The Legal Director of the Land Administration Project, Kwame Djan has lambasted the practice where areas and vicinities are planned after it has been developed.
He said, various laws on land demarcation and use must be made to work so that haphazard construction of buildings does not disrupt various well planned communities in the country.
"The problem with Ghana is not the absence of laws to deal with problems but the inability and lack of will to apply existing laws is a major problem; planning should rather precede development and not the other way around.'
Mr Djan raised these concerns, at a three day workshop to educate Members of the Parliamentary Press Corps on the Land Commission Bill which will be put before Parliament when it resumes from recess, at Koforidua in the Eastern Region.
Throwing light on the Bill, he said, the 'ad hoc attitude' with which successive governments have dealt with land related issues have resulted in the over 166 land legislations currently in use in the country.
This, he explained is because various laws and amendments are enacted at different times to deal with specific land issues as and when they occur.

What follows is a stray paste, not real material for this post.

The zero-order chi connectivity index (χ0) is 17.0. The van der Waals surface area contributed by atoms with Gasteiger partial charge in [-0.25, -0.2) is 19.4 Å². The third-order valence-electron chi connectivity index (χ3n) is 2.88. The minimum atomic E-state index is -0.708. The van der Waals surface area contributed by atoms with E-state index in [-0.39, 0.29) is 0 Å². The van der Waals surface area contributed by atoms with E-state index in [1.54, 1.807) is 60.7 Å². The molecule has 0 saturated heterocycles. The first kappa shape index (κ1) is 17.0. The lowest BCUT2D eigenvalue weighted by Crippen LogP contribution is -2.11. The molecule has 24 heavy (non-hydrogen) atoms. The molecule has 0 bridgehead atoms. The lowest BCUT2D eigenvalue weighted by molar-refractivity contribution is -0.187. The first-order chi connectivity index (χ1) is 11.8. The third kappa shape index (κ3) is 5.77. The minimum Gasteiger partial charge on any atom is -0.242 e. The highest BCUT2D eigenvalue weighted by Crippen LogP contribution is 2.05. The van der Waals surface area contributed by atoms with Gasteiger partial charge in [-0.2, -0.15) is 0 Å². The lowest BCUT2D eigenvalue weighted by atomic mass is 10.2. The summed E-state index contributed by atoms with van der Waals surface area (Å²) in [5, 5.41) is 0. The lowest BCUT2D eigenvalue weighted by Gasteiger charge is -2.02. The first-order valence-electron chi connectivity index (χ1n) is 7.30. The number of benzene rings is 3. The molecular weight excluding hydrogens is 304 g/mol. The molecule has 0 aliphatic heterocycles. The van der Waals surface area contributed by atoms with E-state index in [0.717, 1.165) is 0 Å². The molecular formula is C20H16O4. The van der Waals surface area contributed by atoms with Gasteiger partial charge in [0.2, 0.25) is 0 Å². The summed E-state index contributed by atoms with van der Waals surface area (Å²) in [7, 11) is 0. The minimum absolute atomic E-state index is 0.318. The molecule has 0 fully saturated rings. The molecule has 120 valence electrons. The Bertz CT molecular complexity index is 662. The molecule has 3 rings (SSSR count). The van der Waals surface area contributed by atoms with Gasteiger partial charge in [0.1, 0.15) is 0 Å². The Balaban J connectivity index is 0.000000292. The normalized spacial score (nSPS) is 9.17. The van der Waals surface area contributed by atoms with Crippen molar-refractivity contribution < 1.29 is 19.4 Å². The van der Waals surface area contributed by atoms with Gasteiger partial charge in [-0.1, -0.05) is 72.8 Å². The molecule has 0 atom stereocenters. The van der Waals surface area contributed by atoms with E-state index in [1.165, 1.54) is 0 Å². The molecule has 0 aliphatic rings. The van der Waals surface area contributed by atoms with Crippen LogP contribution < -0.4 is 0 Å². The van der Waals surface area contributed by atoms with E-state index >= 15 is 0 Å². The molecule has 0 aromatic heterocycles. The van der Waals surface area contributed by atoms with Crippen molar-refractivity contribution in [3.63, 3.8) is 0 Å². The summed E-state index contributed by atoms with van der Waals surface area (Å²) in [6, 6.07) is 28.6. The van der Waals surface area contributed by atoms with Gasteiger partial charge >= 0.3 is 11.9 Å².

Some of these laws, according to him, sometimes conflict each other while some have also outlived their relevance and are also inconsistent with current aspirations in the management and use of land.
The Lands Commission Bill therefore seeks to consolidate all these laws into one document as well as quash irrelevant ones to ensure that they are in tune with the present.
According to Mr Djan, the new Lands Commission Bill if passed into law will house all the various departments and agencies that deal with the acquisition and registration of lands in the country at a site that has already been acquired.
'The proposed bill amongst several other objectives asks for an amalgamation of the eight independent government agencies administering land in the country, and make provision for the relevant ones to be made into sub divisions with the New Lands Commission as the only overriding constitutional body charged with the administration of lands'.
In addition to this, all land documentations would be computerised to ensure swift access to such documents as well as reduce the number of times and in some cases years of documenting acquired pieces of lands, and will also repair the perception that land administration in this country is slow, frustrating and a fertile breeding ground for corruption.
'The configuration of the bill, if approved, will ensure that land use in the country is in accordance with sustainable management principles, see to the maintenance of a sound eco-system and guarantee that land development is done in conformity with the nation s development goals', he noted.